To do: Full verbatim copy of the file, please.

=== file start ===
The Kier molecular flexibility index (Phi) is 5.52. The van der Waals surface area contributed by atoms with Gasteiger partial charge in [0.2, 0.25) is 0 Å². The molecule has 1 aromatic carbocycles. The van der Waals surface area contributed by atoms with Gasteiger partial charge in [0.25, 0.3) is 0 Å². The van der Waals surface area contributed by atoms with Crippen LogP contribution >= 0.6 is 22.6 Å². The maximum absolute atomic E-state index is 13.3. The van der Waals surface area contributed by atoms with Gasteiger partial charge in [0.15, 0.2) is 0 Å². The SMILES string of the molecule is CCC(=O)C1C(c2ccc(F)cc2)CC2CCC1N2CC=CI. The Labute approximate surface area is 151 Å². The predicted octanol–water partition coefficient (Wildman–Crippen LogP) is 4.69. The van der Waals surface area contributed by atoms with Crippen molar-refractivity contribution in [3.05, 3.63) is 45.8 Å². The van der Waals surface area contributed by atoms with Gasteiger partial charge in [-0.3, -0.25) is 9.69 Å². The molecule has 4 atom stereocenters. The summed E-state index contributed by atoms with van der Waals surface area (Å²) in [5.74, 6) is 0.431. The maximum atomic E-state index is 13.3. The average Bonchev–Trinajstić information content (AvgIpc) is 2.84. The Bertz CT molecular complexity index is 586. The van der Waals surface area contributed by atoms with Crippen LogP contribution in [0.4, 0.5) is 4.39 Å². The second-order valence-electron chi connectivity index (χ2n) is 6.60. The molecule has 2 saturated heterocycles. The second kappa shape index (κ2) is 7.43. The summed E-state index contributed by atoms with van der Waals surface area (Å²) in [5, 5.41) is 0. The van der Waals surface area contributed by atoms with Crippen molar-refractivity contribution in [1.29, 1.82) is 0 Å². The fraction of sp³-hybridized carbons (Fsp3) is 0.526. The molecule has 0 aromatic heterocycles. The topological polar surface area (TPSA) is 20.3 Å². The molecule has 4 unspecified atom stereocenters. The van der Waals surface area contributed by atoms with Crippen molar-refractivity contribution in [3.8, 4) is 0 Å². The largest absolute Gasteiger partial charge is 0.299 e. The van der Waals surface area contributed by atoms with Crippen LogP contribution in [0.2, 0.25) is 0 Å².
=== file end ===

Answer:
The Kier molecular flexibility index (Phi) is 5.52. The van der Waals surface area contributed by atoms with Gasteiger partial charge in [0.2, 0.25) is 0 Å². The molecule has 1 aromatic carbocycles. The van der Waals surface area contributed by atoms with Gasteiger partial charge in [0.25, 0.3) is 0 Å². The van der Waals surface area contributed by atoms with Crippen LogP contribution >= 0.6 is 22.6 Å². The maximum absolute atomic E-state index is 13.3. The van der Waals surface area contributed by atoms with Gasteiger partial charge in [0.15, 0.2) is 0 Å². The SMILES string of the molecule is CCC(=O)C1C(c2ccc(F)cc2)CC2CCC1N2CC=CI. The Labute approximate surface area is 151 Å². The predicted octanol–water partition coefficient (Wildman–Crippen LogP) is 4.69. The van der Waals surface area contributed by atoms with Crippen molar-refractivity contribution in [3.05, 3.63) is 45.8 Å². The van der Waals surface area contributed by atoms with Gasteiger partial charge in [-0.3, -0.25) is 9.69 Å². The molecule has 4 atom stereocenters. The summed E-state index contributed by atoms with van der Waals surface area (Å²) in [5.74, 6) is 0.431. The maximum atomic E-state index is 13.3. The average Bonchev–Trinajstić information content (AvgIpc) is 2.84. The Bertz CT molecular complexity index is 586. The van der Waals surface area contributed by atoms with Crippen LogP contribution in [0.4, 0.5) is 4.39 Å². The second-order valence-electron chi connectivity index (χ2n) is 6.60. The molecule has 2 saturated heterocycles. The second kappa shape index (κ2) is 7.43. The summed E-state index contributed by atoms with van der Waals surface area (Å²) in [5, 5.41) is 0. The van der Waals surface area contributed by atoms with Crippen molar-refractivity contribution in [1.29, 1.82) is 0 Å². The fraction of sp³-hybridized carbons (Fsp3) is 0.526. The molecule has 0 aromatic heterocycles. The topological polar surface area (TPSA) is 20.3 Å². The molecule has 4 unspecified atom stereocenters. The van der Waals surface area contributed by atoms with Crippen molar-refractivity contribution in [3.8, 4) is 0 Å². The largest absolute Gasteiger partial charge is 0.299 e. The van der Waals surface area contributed by atoms with Crippen LogP contribution in [0.2, 0.25) is 0 Å².